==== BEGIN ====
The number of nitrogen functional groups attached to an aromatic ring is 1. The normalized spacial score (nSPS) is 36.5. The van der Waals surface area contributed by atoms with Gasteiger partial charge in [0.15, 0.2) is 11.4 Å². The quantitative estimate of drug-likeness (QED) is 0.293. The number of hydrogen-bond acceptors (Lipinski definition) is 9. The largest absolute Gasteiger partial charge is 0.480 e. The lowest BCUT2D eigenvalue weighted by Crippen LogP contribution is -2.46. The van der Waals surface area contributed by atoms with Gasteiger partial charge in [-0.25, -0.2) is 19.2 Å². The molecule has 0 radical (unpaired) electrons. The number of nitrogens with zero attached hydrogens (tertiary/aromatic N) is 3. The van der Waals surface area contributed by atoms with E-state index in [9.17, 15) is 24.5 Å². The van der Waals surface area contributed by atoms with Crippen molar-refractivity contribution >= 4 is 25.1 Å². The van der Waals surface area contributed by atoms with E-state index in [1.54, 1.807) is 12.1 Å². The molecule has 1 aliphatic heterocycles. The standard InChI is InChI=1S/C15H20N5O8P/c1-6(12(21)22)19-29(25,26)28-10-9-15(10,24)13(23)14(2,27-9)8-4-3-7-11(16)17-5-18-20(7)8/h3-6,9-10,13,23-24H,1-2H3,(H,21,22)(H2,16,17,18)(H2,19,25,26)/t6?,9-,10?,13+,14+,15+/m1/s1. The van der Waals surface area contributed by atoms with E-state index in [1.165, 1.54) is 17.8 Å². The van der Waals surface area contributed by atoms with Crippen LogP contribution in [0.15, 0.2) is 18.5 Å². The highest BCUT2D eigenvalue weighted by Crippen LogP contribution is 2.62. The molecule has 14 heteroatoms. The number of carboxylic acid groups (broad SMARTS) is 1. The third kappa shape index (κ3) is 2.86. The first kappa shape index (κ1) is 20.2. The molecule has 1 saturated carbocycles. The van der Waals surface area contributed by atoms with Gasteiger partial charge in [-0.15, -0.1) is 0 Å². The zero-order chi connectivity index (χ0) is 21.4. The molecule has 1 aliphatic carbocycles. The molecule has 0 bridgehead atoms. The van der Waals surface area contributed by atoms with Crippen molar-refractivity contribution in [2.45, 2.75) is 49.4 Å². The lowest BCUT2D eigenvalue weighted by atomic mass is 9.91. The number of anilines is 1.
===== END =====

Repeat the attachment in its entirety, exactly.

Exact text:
The number of nitrogen functional groups attached to an aromatic ring is 1. The normalized spacial score (nSPS) is 36.5. The van der Waals surface area contributed by atoms with Gasteiger partial charge in [0.15, 0.2) is 11.4 Å². The quantitative estimate of drug-likeness (QED) is 0.293. The number of hydrogen-bond acceptors (Lipinski definition) is 9. The largest absolute Gasteiger partial charge is 0.480 e. The lowest BCUT2D eigenvalue weighted by Crippen LogP contribution is -2.46. The van der Waals surface area contributed by atoms with Gasteiger partial charge in [-0.25, -0.2) is 19.2 Å². The molecule has 0 radical (unpaired) electrons. The number of nitrogens with zero attached hydrogens (tertiary/aromatic N) is 3. The van der Waals surface area contributed by atoms with E-state index in [9.17, 15) is 24.5 Å². The van der Waals surface area contributed by atoms with Crippen molar-refractivity contribution >= 4 is 25.1 Å². The van der Waals surface area contributed by atoms with E-state index in [1.54, 1.807) is 12.1 Å². The molecule has 1 aliphatic heterocycles. The standard InChI is InChI=1S/C15H20N5O8P/c1-6(12(21)22)19-29(25,26)28-10-9-15(10,24)13(23)14(2,27-9)8-4-3-7-11(16)17-5-18-20(7)8/h3-6,9-10,13,23-24H,1-2H3,(H,21,22)(H2,16,17,18)(H2,19,25,26)/t6?,9-,10?,13+,14+,15+/m1/s1. The van der Waals surface area contributed by atoms with E-state index in [1.165, 1.54) is 17.8 Å². The van der Waals surface area contributed by atoms with Crippen LogP contribution in [0.15, 0.2) is 18.5 Å². The highest BCUT2D eigenvalue weighted by Crippen LogP contribution is 2.62. The molecule has 14 heteroatoms. The number of carboxylic acid groups (broad SMARTS) is 1. The third kappa shape index (κ3) is 2.86. The first kappa shape index (κ1) is 20.2. The molecule has 1 saturated carbocycles. The van der Waals surface area contributed by atoms with Gasteiger partial charge in [-0.15, -0.1) is 0 Å². The zero-order chi connectivity index (χ0) is 21.4. The molecule has 1 aliphatic carbocycles. The molecule has 0 bridgehead atoms. The van der Waals surface area contributed by atoms with Crippen molar-refractivity contribution in [2.45, 2.75) is 49.4 Å². The lowest BCUT2D eigenvalue weighted by atomic mass is 9.91. The number of anilines is 1.